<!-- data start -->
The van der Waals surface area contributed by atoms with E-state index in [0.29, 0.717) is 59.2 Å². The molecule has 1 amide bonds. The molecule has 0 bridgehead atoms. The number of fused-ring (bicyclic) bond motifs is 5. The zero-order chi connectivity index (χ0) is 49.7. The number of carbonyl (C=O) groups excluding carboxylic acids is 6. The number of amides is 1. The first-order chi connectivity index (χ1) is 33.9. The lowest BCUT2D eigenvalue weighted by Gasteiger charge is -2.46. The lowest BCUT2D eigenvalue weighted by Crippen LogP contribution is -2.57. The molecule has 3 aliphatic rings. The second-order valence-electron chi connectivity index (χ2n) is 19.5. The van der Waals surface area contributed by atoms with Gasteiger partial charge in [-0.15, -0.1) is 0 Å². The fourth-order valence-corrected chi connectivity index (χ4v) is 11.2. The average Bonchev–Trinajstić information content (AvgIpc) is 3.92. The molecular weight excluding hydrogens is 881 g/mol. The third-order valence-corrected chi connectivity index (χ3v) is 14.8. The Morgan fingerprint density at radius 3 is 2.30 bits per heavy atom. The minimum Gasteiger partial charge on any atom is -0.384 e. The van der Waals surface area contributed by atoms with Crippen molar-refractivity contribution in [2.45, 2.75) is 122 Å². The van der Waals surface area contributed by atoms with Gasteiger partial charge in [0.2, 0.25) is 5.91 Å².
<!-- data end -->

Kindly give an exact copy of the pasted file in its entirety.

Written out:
The van der Waals surface area contributed by atoms with E-state index in [0.29, 0.717) is 59.2 Å². The molecule has 1 amide bonds. The molecule has 0 bridgehead atoms. The number of fused-ring (bicyclic) bond motifs is 5. The zero-order chi connectivity index (χ0) is 49.7. The number of carbonyl (C=O) groups excluding carboxylic acids is 6. The number of amides is 1. The first-order chi connectivity index (χ1) is 33.9. The lowest BCUT2D eigenvalue weighted by Gasteiger charge is -2.46. The lowest BCUT2D eigenvalue weighted by Crippen LogP contribution is -2.57. The molecule has 3 aliphatic rings. The second-order valence-electron chi connectivity index (χ2n) is 19.5. The van der Waals surface area contributed by atoms with Gasteiger partial charge in [-0.15, -0.1) is 0 Å². The fourth-order valence-corrected chi connectivity index (χ4v) is 11.2. The average Bonchev–Trinajstić information content (AvgIpc) is 3.92. The molecular weight excluding hydrogens is 881 g/mol. The third-order valence-corrected chi connectivity index (χ3v) is 14.8. The Morgan fingerprint density at radius 3 is 2.30 bits per heavy atom. The minimum Gasteiger partial charge on any atom is -0.384 e. The van der Waals surface area contributed by atoms with Crippen molar-refractivity contribution in [2.45, 2.75) is 122 Å². The van der Waals surface area contributed by atoms with Gasteiger partial charge in [0.2, 0.25) is 5.91 Å².